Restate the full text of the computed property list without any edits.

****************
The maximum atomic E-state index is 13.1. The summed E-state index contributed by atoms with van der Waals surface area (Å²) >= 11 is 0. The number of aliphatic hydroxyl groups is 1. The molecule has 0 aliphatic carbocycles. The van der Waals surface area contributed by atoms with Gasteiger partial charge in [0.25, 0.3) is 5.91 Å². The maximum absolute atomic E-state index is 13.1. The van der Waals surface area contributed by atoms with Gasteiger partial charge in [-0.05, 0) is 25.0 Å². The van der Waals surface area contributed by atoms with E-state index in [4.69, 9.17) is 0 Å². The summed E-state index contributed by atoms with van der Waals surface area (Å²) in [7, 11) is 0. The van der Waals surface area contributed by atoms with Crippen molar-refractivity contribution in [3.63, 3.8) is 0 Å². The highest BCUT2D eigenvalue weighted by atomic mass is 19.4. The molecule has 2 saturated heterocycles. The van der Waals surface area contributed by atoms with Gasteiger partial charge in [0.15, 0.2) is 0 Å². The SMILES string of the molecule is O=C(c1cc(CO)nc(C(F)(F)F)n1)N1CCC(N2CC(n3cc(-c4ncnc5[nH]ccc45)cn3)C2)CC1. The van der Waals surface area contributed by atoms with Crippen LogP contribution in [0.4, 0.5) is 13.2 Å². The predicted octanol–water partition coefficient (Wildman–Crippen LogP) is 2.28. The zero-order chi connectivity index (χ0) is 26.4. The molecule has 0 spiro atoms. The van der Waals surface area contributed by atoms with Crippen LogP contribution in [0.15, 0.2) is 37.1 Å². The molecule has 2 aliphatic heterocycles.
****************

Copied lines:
The maximum atomic E-state index is 13.1. The summed E-state index contributed by atoms with van der Waals surface area (Å²) >= 11 is 0. The number of aliphatic hydroxyl groups is 1. The molecule has 0 aliphatic carbocycles. The van der Waals surface area contributed by atoms with Gasteiger partial charge in [0.25, 0.3) is 5.91 Å². The maximum absolute atomic E-state index is 13.1. The van der Waals surface area contributed by atoms with Gasteiger partial charge in [-0.05, 0) is 25.0 Å². The van der Waals surface area contributed by atoms with E-state index in [4.69, 9.17) is 0 Å². The summed E-state index contributed by atoms with van der Waals surface area (Å²) in [7, 11) is 0. The van der Waals surface area contributed by atoms with Crippen molar-refractivity contribution in [3.63, 3.8) is 0 Å². The highest BCUT2D eigenvalue weighted by atomic mass is 19.4. The molecule has 2 saturated heterocycles. The van der Waals surface area contributed by atoms with Gasteiger partial charge in [0.15, 0.2) is 0 Å². The SMILES string of the molecule is O=C(c1cc(CO)nc(C(F)(F)F)n1)N1CCC(N2CC(n3cc(-c4ncnc5[nH]ccc45)cn3)C2)CC1. The van der Waals surface area contributed by atoms with Crippen LogP contribution in [0.4, 0.5) is 13.2 Å². The predicted octanol–water partition coefficient (Wildman–Crippen LogP) is 2.28. The zero-order chi connectivity index (χ0) is 26.4. The molecule has 0 spiro atoms. The van der Waals surface area contributed by atoms with Crippen LogP contribution in [0.15, 0.2) is 37.1 Å². The molecule has 2 aliphatic heterocycles.